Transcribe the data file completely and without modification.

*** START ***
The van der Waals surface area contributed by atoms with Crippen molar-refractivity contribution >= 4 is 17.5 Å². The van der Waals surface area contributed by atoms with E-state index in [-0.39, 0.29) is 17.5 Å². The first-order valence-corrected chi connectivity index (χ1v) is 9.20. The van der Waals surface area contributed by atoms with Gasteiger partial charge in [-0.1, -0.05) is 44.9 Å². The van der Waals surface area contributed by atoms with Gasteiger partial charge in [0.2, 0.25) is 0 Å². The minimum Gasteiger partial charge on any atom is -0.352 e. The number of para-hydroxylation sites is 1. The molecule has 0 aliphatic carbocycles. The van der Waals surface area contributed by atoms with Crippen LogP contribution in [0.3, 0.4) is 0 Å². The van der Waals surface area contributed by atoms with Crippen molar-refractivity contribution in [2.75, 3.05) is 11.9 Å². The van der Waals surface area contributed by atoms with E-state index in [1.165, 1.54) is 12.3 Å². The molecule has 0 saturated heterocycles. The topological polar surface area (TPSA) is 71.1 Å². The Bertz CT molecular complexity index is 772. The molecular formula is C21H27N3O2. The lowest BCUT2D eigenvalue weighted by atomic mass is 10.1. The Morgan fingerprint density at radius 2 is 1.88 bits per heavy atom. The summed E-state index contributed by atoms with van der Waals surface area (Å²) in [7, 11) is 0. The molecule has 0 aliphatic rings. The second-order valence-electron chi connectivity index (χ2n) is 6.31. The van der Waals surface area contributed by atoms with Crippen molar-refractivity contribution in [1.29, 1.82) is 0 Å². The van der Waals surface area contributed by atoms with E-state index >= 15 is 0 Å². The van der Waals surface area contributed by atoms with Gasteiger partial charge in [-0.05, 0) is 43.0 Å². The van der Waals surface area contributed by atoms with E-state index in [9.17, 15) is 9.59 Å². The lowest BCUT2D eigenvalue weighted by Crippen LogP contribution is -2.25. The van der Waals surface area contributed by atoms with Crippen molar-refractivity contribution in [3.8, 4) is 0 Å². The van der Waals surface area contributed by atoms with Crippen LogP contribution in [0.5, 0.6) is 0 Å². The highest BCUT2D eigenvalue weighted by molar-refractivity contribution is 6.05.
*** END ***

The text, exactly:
The van der Waals surface area contributed by atoms with Crippen molar-refractivity contribution >= 4 is 17.5 Å². The van der Waals surface area contributed by atoms with E-state index in [-0.39, 0.29) is 17.5 Å². The first-order valence-corrected chi connectivity index (χ1v) is 9.20. The van der Waals surface area contributed by atoms with Gasteiger partial charge in [-0.1, -0.05) is 44.9 Å². The van der Waals surface area contributed by atoms with Gasteiger partial charge in [0.2, 0.25) is 0 Å². The minimum Gasteiger partial charge on any atom is -0.352 e. The number of para-hydroxylation sites is 1. The molecule has 0 aliphatic carbocycles. The van der Waals surface area contributed by atoms with Crippen LogP contribution in [0.3, 0.4) is 0 Å². The van der Waals surface area contributed by atoms with Crippen molar-refractivity contribution in [2.75, 3.05) is 11.9 Å². The van der Waals surface area contributed by atoms with E-state index in [1.165, 1.54) is 12.3 Å². The molecule has 0 saturated heterocycles. The topological polar surface area (TPSA) is 71.1 Å². The Bertz CT molecular complexity index is 772. The molecular formula is C21H27N3O2. The lowest BCUT2D eigenvalue weighted by atomic mass is 10.1. The Morgan fingerprint density at radius 2 is 1.88 bits per heavy atom. The summed E-state index contributed by atoms with van der Waals surface area (Å²) in [7, 11) is 0. The molecule has 0 aliphatic rings. The second-order valence-electron chi connectivity index (χ2n) is 6.31. The van der Waals surface area contributed by atoms with Crippen molar-refractivity contribution in [1.29, 1.82) is 0 Å². The van der Waals surface area contributed by atoms with E-state index >= 15 is 0 Å². The van der Waals surface area contributed by atoms with Gasteiger partial charge in [-0.05, 0) is 43.0 Å². The van der Waals surface area contributed by atoms with E-state index in [9.17, 15) is 9.59 Å². The lowest BCUT2D eigenvalue weighted by Crippen LogP contribution is -2.25. The van der Waals surface area contributed by atoms with Crippen molar-refractivity contribution in [3.8, 4) is 0 Å². The van der Waals surface area contributed by atoms with Crippen LogP contribution in [0.5, 0.6) is 0 Å². The highest BCUT2D eigenvalue weighted by molar-refractivity contribution is 6.05.